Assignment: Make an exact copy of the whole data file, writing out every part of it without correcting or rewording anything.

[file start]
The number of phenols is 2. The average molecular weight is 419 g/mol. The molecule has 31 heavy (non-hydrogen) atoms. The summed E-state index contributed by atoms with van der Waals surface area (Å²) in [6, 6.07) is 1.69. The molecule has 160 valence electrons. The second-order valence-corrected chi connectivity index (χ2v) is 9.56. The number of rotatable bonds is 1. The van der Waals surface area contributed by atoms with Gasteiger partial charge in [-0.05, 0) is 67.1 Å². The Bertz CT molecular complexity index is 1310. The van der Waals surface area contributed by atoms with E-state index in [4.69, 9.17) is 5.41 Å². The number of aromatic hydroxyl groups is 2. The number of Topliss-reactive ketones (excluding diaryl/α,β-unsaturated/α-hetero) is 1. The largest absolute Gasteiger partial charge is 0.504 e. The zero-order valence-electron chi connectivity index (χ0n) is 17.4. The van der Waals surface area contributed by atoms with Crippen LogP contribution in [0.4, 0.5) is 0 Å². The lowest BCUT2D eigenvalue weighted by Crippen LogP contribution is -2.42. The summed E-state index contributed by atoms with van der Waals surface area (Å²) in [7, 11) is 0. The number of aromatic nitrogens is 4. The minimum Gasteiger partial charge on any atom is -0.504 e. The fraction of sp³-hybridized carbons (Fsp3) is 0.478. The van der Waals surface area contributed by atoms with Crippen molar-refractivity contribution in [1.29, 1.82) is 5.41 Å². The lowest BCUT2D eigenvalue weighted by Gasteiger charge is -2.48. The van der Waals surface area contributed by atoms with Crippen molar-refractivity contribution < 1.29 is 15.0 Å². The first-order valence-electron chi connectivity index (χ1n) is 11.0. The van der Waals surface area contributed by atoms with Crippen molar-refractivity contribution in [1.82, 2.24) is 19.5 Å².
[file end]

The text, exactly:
The number of phenols is 2. The average molecular weight is 419 g/mol. The molecule has 31 heavy (non-hydrogen) atoms. The summed E-state index contributed by atoms with van der Waals surface area (Å²) in [6, 6.07) is 1.69. The molecule has 160 valence electrons. The second-order valence-corrected chi connectivity index (χ2v) is 9.56. The number of rotatable bonds is 1. The van der Waals surface area contributed by atoms with Gasteiger partial charge in [-0.05, 0) is 67.1 Å². The Bertz CT molecular complexity index is 1310. The van der Waals surface area contributed by atoms with E-state index in [4.69, 9.17) is 5.41 Å². The number of aromatic hydroxyl groups is 2. The number of Topliss-reactive ketones (excluding diaryl/α,β-unsaturated/α-hetero) is 1. The largest absolute Gasteiger partial charge is 0.504 e. The zero-order valence-electron chi connectivity index (χ0n) is 17.4. The van der Waals surface area contributed by atoms with Crippen LogP contribution in [0.4, 0.5) is 0 Å². The lowest BCUT2D eigenvalue weighted by Crippen LogP contribution is -2.42. The summed E-state index contributed by atoms with van der Waals surface area (Å²) in [7, 11) is 0. The number of aromatic nitrogens is 4. The minimum Gasteiger partial charge on any atom is -0.504 e. The fraction of sp³-hybridized carbons (Fsp3) is 0.478. The van der Waals surface area contributed by atoms with Crippen molar-refractivity contribution in [1.29, 1.82) is 5.41 Å². The lowest BCUT2D eigenvalue weighted by Gasteiger charge is -2.48. The van der Waals surface area contributed by atoms with Crippen molar-refractivity contribution < 1.29 is 15.0 Å². The first-order valence-electron chi connectivity index (χ1n) is 11.0. The van der Waals surface area contributed by atoms with Crippen molar-refractivity contribution in [1.82, 2.24) is 19.5 Å².